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PEAP Speaker: Expanding Need for Public Interest Advocates

February 10, 2011
Angus Love, executive director of the PA Institutional Law Project, speaks at Penn Law on Feb. 9
By Jenny Chung C‘12

“There is a need for this country to recognize that public healthcare is of paramount importance,” Angus Love, executive director of the Pennsylvania Institutional Law Project, informed an audience of Penn Law students and faculty on Feb. 9. Love spoke an at event organized by the Prisoners’ Education and Advocacy Project (PEAP), a pro bono group of Penn Law student volunteers who work with the Public Defender’s Office and other groups to advocate for prisoners’ rights and visit prisons three times a week to teach, and cosponsored by the Health Law Group.

With over 30 years of civil litigation experience, Love provides free legal assistance to institutionalized individuals and is an active board member of both the Pennsylvania Prison Society and Pennsylvania Immigration Resource Center. He also currently serves on the Board of Governors of the Philadelphia Bar Association. “My rough estimate is that 90 percent of lawyers in this country work for 10 percent of the people, and 10 percent of the lawyers work for the other 90 percent,” Love said, emphasizing the importance of expanding involvement in public interest law.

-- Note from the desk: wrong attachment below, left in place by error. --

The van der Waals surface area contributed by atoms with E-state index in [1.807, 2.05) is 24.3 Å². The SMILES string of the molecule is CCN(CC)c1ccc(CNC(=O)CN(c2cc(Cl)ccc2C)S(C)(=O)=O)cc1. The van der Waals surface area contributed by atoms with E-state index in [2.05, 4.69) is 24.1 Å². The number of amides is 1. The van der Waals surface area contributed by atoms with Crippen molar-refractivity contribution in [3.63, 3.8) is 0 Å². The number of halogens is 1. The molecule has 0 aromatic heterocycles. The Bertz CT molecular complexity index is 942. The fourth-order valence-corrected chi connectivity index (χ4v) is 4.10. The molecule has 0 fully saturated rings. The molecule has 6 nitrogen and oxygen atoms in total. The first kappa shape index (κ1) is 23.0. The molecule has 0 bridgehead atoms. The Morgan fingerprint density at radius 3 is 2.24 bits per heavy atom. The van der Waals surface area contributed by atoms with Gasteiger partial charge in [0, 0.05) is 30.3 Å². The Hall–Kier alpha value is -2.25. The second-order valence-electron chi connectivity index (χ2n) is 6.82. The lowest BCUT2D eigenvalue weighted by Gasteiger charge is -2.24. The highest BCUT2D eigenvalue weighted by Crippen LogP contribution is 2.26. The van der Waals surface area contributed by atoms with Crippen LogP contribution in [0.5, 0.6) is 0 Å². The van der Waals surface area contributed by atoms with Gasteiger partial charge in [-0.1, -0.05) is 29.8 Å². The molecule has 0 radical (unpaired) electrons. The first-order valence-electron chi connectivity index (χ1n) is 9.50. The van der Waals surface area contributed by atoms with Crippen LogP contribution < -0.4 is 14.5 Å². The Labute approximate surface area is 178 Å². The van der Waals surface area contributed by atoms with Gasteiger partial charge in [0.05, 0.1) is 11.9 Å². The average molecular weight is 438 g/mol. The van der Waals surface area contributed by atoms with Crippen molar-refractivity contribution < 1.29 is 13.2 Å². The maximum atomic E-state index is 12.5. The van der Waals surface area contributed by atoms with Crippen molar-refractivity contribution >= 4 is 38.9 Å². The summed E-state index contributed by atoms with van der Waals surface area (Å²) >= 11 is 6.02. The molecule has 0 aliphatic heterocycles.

According to Love, the need for public interest advocates is more timely than ever, as Pennsylvania’s prison system now confronts a burgeoning and rapidly aging prison population with medical needs its current healthcare policies are unable to adequately address. “In general, medical care in prison…is better than nothing,” Love said. “But not nearly as good as what we can afford in the free world.” He explained that because the incarcerated lack both financial and political clout, their interests are often overlooked in a political environment increasingly driven by money.

For example, Love referenced a case on which he is currently working involving a pro se litigant who had lost his appeal in lower court because he failed to provide an expert, which constituted grounds for dismissal. Another case concerns the need for litigants to produce a doctor’s certificate legitimating their claims before filing state court action. “Pro se litigants in prison don’t have access to these requirements—it’s an impediment to poor people accessing the courts,” Love said. He then discussed his previous involvement with the treatment of chronic diseases in prisons, which routinely transfer prisoners with chronic diseases from institution to institution to reduce expenses.

While working on a class-action lawsuit in collaboration with the American Civil Liberties Union in the early 1990s, Love made significant strides toward improving the medical care provided by the state system. The team, which had hired experts in five different fields and toured facilities within the Pennsylvania correction system, had by the end of the lawsuit “achieved a lot of important advances for their medical system,” Love recalled. “They didn’t have standardized providers or protocols, which we insisted on…we got a number of staffing ratio upgrades, medical protocols for all the chronic diseases and established protocols which could be used throughout the entire system,” he said.